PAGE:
It’s how the quality control has risen that explains liquid’s currently rude bill of health. While it’s not been the main subgenre du jour for years, it never went away, and those who’ve been crafting it and championing it have created this current situation. There’s the continued matchless output of Calibre, for instance. Or the influence of Alix Perez and SpectraSoul – versatile artists who’ve developed rich bodies of work that flip between soulful and stern.
Accessibility has created an opportunity and mindset for people to try lots of things
“You cannot deny the influence of those guys on any artist who’s even dabbled in liquid in the last 10 years,” agrees Jack Higgins AKA Pola of Pola & Bryson. As well being an artist signed to Friction’s Shogun Audio – a label that’s consistently supported liquid in its far-ranging remit – he also co-runs Soulvent Records. Six years deep, the label has been responsible for early releases from the likes of GLXY, Changing Faces, Dilemma and In:Most, Jack explains how the amount of demos they receive hints at liquid’s new wealth of up-and-coming talent. “It used to be standardly 25s and over but now the sounds are coming from younger guys who are 18 or 19 and they’re making some really sick sounds. That’s been quite a big change in the last few years.”
Other artist-run labels that have been incubating new soulful d’n’b talent include Lenzman and his label The North Quarter, BCee’s Spearhead, LSB’s Footnotes and Artificial Intelligence’s Integral – home to mysterious artists Dawn Wall and Mohican Sun. Meanwhile on the dancefloor, Dutch mega-brand Liquicity – a channel that’s supported the lighter, more accessible and vocal d’n’b since 2009 – sells out most shows they host around Europe, including their annual festival. Lenzman recent sold out a four week residency at Phonox, while Hybrid Minds sold out Printworks in less than 24 hours.
“Hybrid Minds selling out Printworks is a pivotal moment,” explains Andy Powell, one half of Technimatic – who are also very much part of the new liquid movement as one of the steadfast acts who have flown the more musical and soulful flag diligently since they joined forces almost 10 years ago. Fabio agrees.
“Hybrid Minds selling out Printworks on the basis of vocal drum’n’bass? That was incredible,” he says. “Maybe it’s more poppy but it’s from that liquid vibe. They came up from the ground. They’ve been around for ages doing their thing, chipping away and now they can sell out big venues because they’ve stuck to their guns. Just like Hospital did. They’re bringing in their own audience, which has a much healthier male/female balance than a lot of drum’n’bass crowds do, and they’ve done it all by themselves. I have a lot of respect for that.”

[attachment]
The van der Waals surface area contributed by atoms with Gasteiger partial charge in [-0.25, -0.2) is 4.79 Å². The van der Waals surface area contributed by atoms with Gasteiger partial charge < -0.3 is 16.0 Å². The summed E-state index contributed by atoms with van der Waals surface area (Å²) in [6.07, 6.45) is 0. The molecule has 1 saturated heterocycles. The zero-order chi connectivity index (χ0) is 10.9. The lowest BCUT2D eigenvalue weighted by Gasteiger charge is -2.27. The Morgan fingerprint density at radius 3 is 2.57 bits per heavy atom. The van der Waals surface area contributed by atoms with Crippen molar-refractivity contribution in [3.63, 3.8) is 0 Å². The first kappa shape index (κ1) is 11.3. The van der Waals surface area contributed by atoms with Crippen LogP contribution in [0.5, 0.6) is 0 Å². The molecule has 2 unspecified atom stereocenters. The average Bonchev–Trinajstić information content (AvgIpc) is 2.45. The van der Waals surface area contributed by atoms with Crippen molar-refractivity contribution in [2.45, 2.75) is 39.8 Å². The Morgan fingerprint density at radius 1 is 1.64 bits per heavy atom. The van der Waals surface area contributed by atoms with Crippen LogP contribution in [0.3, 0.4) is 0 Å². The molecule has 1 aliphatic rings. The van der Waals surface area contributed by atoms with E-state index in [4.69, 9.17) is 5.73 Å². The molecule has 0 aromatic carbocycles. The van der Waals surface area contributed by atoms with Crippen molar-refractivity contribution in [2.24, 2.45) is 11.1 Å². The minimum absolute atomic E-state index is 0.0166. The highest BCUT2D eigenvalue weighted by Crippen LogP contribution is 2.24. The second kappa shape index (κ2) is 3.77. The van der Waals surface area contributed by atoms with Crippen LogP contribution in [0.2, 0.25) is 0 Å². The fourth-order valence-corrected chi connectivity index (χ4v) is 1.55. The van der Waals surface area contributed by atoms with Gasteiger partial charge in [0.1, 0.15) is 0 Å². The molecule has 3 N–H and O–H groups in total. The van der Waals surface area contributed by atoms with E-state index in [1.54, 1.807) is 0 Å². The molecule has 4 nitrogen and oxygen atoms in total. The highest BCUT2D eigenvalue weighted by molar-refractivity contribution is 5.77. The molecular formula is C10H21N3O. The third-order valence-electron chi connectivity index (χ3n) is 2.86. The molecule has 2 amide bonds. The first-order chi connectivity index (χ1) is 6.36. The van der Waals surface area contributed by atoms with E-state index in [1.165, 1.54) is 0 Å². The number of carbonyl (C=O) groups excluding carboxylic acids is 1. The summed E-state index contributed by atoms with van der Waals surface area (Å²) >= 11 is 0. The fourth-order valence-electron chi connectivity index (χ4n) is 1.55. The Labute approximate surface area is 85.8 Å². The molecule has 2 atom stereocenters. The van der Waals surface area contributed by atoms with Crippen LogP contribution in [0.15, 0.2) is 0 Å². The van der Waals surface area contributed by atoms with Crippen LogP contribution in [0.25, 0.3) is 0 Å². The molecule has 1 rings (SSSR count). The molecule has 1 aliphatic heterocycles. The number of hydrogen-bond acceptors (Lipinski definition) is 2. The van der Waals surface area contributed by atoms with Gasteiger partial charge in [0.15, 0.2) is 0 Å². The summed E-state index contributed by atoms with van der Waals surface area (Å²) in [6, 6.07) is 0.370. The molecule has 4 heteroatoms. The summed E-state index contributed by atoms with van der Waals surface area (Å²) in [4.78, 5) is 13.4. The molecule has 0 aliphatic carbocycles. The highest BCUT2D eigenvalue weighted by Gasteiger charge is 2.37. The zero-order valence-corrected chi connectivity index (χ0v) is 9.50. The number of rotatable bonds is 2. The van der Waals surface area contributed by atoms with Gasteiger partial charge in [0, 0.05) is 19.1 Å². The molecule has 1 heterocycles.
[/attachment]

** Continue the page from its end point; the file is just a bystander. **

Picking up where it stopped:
Hybrid Minds’ Printworks show takes place on March 20. It sold out with no other line-up listed which isn’t just indicative of the re-rise of liquid, but also the graft Matt Lowe and Josh White have put in since forming in 2010. “It’s really nice to get recognition from real heads of the scene,” admits Josh. “It’s quite funny. We spent years trying to impress them. Then, when we stopped caring about that and just focused on doing our own thing, it’s recognised. It’s humbling and quite unexpected.”
Listen to Lenzman in the mix with GQ live from Egg London on Red Bull Radio in the player below.
Not caring about what people think and just doing your own thing is arguably as d’n’b as it gets. It’s what separates the originators from the imitators and it’s rife in the new generation of artists experimenting with liquid right now. “There’s just been this really exciting shift of artists just trying different things out,” agrees Dilemma, another emerging new-gen player in this next liquid chapter. “Accessibility has created an opportunity and mindset for people to try lots of things. You can find the most obscure shit and be inspired by so much more music now. I think that could be one thing that’s informed the variety we now find in liquid drum’n’bass, particularly as sampling is a big part of it.”
As well the rising influence of songwriting, variety is perhaps the most important key to liquid’s new renaissance. Artists such as Whiney, Pola & Bryson and GLXY have made names for themselves with broad signatures that range from dark to light, in the same way Perez and SpectraSoul records inspired them when they first got into the genre.
“Putting it bluntly, doing it this way is just way more fun!” says Tom, one half of GLXY. “Solely producing liquid at 174bpm I think limits yourself as an artist. We love to experiment and go with darker sounds too. Anile is also a great example. His last EP on Footnotes goes from the deep introspective vibe of Constant Reminder, to the incredible system tune Riggers. That’s what liquid producers are doing so well at the moment.”
It’s a technique that not only characterises GLXY’s forthcoming album but many of their peers’ approach, including their Shogun Audio label mate Monrroe – a name that continues to pop up in any conversation about new-gen liquid. “For me personally the actual sound of what's considered ‘liquid’ has become a bit broader which is wicked to see,” he explains. “You’ve got liquid adopting much more flavours of other sub genres of d’n’b like minimal and tech, creating a much deeper sound which to me translates to the dancefloor really well – while also keeping that ‘euphoric’ liquid touch. Then on the other side we’ve still got the more ‘classic’ liquid sound, with the atmospheric keys/vocals etc – which again has been evolving over the past five years gaining a much-deserved place in the scene.”
This versatility has brought back the dynamic that, as Fabio explained, became lost as the styles of drum’n’bass became too sonically disparate years ago. Like The View, more crossover records that DJs are playing across the board have returned. Examples from last year alone range from Mat Zo’s Latin-licked early 2000s homage Games to Dogger, Mindstate and Liam Bailey’s superb melancholy soul gem Broken Home. All occupy completely different styles – but all fall under the liquid umbrella and all getting support from a wide range of DJs. It reinforces the feeling that drum’n’bass is undergoing a true renaissance.
“It’s getting warmer,” nods Fabio. “But I think it’s still just coming into fruition. Keeping watching the new guys coming in now over the next year. They won’t be jumping on other people’s styles, they’ll be coming with their own fusion of new ideas and things that influenced them. 2021 will be when we hear the real liquid, a different guise, a new energy and a different take. I don’t want things to come back nostalgically. I want it to take it to a new level. I want to hear how the new generation is fusing their energy with their own perception of funk and we’re definitely heading in the right direction…”
Now listen to a mix from liquid pioneer DJ Marky on Red Bull Radio.
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D'n'b meets classical music in Red Bull Symphonic